It is no secret that sex sells, particularly in the LGBT community and especially amongst gay men. It is also no secret the standards of beauty that people tend to adopt along with kind of body image issues this kind of advertising creates.
We all want to look good, especially as a gay man I want to look good and I suffer from body image issues myself, constantly looking at my body in the mirror and not always pleased with what I see. We are always our own worst critics and that is true here too. What’s more important than how you look is how you feel. Even body builders, fitness models and athletes of all disciplines may have the sexiest and perfect body but to them that’s simply not the case.
Body image isn’t always a bad thing, having standards and ideals to give us a goal to shoot for. It’s what drives us, in all aspects of our lives. Be it working hard to get promoted at your job, training for a particular sport or even studying extra hard to get a good grade in school. Training for aesthetics is really no different but like everything else there are dangers involved. Eating disorders, toxic supplements and medications, drug use and even degradation in your physical and mental health including depression, self-esteem, anxiety, self doubt. These can lead to a downward spiral that affects your entire quality of life and although you might have a nice tits and a six-pack, the rest of you is significantly lacking.
I once had a hook up with a guy during a gay swimming competition, I had won 4 medals in 4 events and accomplished my goals, I was very proud of my accomplishments and had one more event left. During our sexy time, he looks at my body and casually mentions I should hit the gym more often. As you can imagine that was a major mood killer. It had left me with the feeling that despite my accomplishments, I still wasn’t good enough because I didn’t look sexy enough (apparently). Well fortunately there was still one event left for me to swim at the competition. At the pool I had seen him and said “hi” as I went up to swim. I had bested the competition and finished in first place to win the gold, with a new personal record to accompany it. He had a few events that day as well and he didn’t swim too well, so after I received my gold I mentioned to him that I wasn’t the only one who needed to hit the gym.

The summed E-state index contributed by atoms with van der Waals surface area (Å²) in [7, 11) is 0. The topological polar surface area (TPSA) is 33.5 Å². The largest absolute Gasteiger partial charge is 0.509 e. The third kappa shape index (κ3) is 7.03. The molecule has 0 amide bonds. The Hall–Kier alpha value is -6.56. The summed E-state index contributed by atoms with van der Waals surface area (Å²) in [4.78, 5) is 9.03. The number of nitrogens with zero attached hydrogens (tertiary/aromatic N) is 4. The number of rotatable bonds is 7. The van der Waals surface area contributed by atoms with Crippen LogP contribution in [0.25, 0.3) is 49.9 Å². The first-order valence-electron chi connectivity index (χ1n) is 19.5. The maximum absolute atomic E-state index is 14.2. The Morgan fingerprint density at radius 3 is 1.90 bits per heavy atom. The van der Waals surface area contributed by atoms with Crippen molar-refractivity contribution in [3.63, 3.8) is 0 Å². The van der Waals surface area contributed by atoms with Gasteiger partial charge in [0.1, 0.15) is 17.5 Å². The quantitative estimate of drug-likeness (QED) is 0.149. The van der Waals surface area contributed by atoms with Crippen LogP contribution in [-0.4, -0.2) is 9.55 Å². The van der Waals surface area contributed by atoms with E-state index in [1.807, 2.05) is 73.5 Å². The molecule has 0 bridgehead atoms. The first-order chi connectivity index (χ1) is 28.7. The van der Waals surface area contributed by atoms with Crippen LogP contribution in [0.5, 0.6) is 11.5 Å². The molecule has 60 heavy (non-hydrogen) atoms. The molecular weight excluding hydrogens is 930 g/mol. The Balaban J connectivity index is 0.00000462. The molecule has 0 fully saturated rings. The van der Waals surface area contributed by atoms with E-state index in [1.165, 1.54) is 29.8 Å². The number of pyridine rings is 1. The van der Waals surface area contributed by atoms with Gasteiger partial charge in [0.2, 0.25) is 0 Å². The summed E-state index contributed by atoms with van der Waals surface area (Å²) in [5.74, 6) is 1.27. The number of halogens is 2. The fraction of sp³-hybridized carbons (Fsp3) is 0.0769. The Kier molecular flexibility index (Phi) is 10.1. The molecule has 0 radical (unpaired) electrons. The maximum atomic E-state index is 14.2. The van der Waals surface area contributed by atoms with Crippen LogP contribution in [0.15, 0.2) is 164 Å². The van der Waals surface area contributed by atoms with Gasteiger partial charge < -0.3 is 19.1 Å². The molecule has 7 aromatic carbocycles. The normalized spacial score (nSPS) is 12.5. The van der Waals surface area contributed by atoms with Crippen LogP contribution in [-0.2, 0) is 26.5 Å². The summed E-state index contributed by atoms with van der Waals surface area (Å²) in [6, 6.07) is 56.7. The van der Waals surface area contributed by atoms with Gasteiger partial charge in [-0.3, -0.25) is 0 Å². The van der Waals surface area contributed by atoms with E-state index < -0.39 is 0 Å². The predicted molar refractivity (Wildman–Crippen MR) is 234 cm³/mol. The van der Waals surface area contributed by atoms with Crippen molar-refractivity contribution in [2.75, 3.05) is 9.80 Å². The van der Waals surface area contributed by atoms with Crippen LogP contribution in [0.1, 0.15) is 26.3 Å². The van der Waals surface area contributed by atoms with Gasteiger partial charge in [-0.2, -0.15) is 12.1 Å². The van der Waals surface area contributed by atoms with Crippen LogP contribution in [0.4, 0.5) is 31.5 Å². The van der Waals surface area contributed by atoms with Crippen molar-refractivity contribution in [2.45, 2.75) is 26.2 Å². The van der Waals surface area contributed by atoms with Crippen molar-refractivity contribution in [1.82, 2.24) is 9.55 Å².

Did that make me sound cocky, perhaps conceited? Sure but I didn’t let his comment have a negative affect on me. Instead I turned it into motivation, choosing to channel that in my swim because in the end it didn’t matter how I looked, I stood up on that podium and proudly received a gold medal and to me, that’s what was important.
It was clear that his judgments of me were merely a reflection of himself. Consciously or subconsciously it’s easy to find ourselves trying to bring others down. It was a reminder that no matter what you accomplish or are doing, you will always have a critic, not only from others but especially from ourselves. The difference is those who succeed tend channel that criticism into motivation and continue to set higher standards for themselves.
- David Smith is an exercise professional, athlete, blogger and owner of Stonewall Fitness. He is a certified personal trainer and holds a Bachelor's degree in Exercise Science and Nutrition. He is an active athlete and Gay Games medalist training and competing in swimming. He is passionate about bringing the LGBT community together through exercise and fitness. Help support David with his athletic endeavors! Visit www.gofundme.com/bttrflyr and Read more here...